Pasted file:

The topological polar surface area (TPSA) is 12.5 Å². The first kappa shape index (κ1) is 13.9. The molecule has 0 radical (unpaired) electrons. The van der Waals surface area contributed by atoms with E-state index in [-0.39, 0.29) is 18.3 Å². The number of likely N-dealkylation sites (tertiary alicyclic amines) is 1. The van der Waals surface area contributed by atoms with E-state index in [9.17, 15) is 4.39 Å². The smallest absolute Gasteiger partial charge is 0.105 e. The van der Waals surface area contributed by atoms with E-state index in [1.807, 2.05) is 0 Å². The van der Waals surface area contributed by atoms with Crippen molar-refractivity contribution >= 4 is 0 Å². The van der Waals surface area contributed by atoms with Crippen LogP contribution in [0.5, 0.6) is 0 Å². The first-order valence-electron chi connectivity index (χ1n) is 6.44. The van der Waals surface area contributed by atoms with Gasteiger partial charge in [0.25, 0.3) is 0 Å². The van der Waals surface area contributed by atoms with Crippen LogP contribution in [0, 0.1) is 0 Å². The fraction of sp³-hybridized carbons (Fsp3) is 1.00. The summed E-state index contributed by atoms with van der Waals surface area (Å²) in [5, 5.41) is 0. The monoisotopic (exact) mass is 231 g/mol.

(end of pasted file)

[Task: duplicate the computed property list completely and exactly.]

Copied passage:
The topological polar surface area (TPSA) is 12.5 Å². The first kappa shape index (κ1) is 13.9. The molecule has 0 radical (unpaired) electrons. The van der Waals surface area contributed by atoms with E-state index in [-0.39, 0.29) is 18.3 Å². The number of likely N-dealkylation sites (tertiary alicyclic amines) is 1. The van der Waals surface area contributed by atoms with E-state index in [9.17, 15) is 4.39 Å². The smallest absolute Gasteiger partial charge is 0.105 e. The van der Waals surface area contributed by atoms with E-state index in [1.807, 2.05) is 0 Å². The van der Waals surface area contributed by atoms with Crippen molar-refractivity contribution >= 4 is 0 Å². The van der Waals surface area contributed by atoms with Crippen LogP contribution in [0.5, 0.6) is 0 Å². The first-order valence-electron chi connectivity index (χ1n) is 6.44. The van der Waals surface area contributed by atoms with Gasteiger partial charge in [0.25, 0.3) is 0 Å². The van der Waals surface area contributed by atoms with Crippen LogP contribution in [0, 0.1) is 0 Å². The fraction of sp³-hybridized carbons (Fsp3) is 1.00. The summed E-state index contributed by atoms with van der Waals surface area (Å²) in [5, 5.41) is 0. The monoisotopic (exact) mass is 231 g/mol.